When Manchester Orchestra‘s I’m Like a Virgin Losing a Child came out in 2006, both fans and critics weren’t exactly sure what to make of it. The record was certainly ambitious – hell, just look at the title – but the songs weren’t quite epic enough to back up frontman (then teenage boy) Andy Hull‘s philosophical meanderings. Add to this, once I played the record for a friend who subsequently asked if it was the new Saves The Day.
But fast forward three years, thousands of tour miles and a generous helping of musical development, and Manchester Orchestra have returned with Mean Everything To Nothing (released April 21 on Sony), a record that feels fully cooked on all fronts. And it tastes, or rather, sounds stunning.
The band’s centerpiece has always been Hull’s emotive (read: vast understatement) vocals, varying from a near-whisper to some serious throat shredding, all tied together by the notion that the dude really, truly means it. And that doesn’t change on Mean Everything to Nothing – if anything, Hull is even further out front to the benefit of the band. The 22-year-old bearded Southerner is a hell of a frontman, from both the performance and lyrical standpoint.
His voice has a distinct Isaac Brock-ian quality in both its variance and its almost mysterious beauty. But where Brock seems to acknowledge his own over-the-top-ness, Hull’s bleeding-heart and often bleeding-palm (religious imagery abound) sincerity makes the music that much more affecting.
The songs on Nothing rock like more complex and layered Pinkerton-era Weezer tunes with significantly more emphasis on faith and love than sex and paranoia. But that comparison alone would rob the record of much of its aural depth – throw in some early My Morning Jacket and fellow Southern gloom-rockers Dead Confederate and the record starts to take shape.
After the twee-pop with meaty guitars opener “The Only One,” “Shake It Out” seems like the real beginning to the album, opening with frantic guitar stabs and Hull singing so frenetically I can picture him looking nervously around the room and pulling his own hair out as lines like, “I am the living ghost of what you need / I am everything eternally / God, just speak!” shoot out like stray bullets. Then, the levy bursts and Hull screams the song’s title like a man possessed while his band somehow manages to furiously keep up the pace with huge percussion and muscular walls of guitars.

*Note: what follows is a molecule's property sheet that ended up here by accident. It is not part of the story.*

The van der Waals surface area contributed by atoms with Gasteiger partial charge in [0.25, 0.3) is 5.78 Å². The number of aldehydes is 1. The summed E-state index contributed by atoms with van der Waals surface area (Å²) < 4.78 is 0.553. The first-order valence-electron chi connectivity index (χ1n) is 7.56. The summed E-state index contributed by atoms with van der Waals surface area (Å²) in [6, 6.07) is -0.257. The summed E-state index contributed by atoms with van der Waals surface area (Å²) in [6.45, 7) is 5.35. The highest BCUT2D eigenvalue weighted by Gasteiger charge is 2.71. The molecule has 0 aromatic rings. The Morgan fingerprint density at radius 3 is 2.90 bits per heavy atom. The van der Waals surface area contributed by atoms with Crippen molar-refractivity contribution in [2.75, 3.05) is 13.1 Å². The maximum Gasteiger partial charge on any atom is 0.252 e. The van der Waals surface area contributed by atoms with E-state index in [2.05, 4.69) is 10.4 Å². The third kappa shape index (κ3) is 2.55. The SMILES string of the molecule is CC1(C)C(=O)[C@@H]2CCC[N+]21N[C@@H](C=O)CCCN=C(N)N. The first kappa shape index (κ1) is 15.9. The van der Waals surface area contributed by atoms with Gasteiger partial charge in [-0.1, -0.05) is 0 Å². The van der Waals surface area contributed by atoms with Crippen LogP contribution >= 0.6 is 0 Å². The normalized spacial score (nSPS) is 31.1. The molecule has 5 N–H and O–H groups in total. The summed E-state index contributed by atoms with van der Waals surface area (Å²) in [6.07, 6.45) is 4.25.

“In My Teeth” is Manchester’s take on In Utero-style Nirvana, and, believe it or not, it works. Marvelously. The song’s intro even sounds like the type of riff Cobain would’ve loved to write, not to mention the dun-dun (pause) dun-dun guitar drops during the verses were lifted from “Lithium.” Still, the similarity isn’t grating – if anything it’s refreshing, a return to form for angry-at-God guitar rock.
Nothing isn’t all Hull’s flailing around like a rag doll, though. “I Can Feel a Hot One” is a gorgeous, slowly-plodding ballad, where Hull builds and deconstructs his melody in each verse, never gaining too much intensity but steadily pushing his thoughts forward. When he sings, “To pray for what I thought were angels / Ended up being ambulances / And the Lord showed me dreams of my daughter / She was crying inside your stomach,” whether you believe him or not, think it’s trite or beautiful, it’s near impossible to feel nothing.
And when Hull sings, “I’m gonna leave you the first chance I get,” on the sprawling, 11-minute “The River,” you’d be a fool not to believe him. The scary part is figuring out if he’s singing to God, to his audience or to his own oft-tortured, scared and brilliant mind.
JamBase | Well Orchestrated
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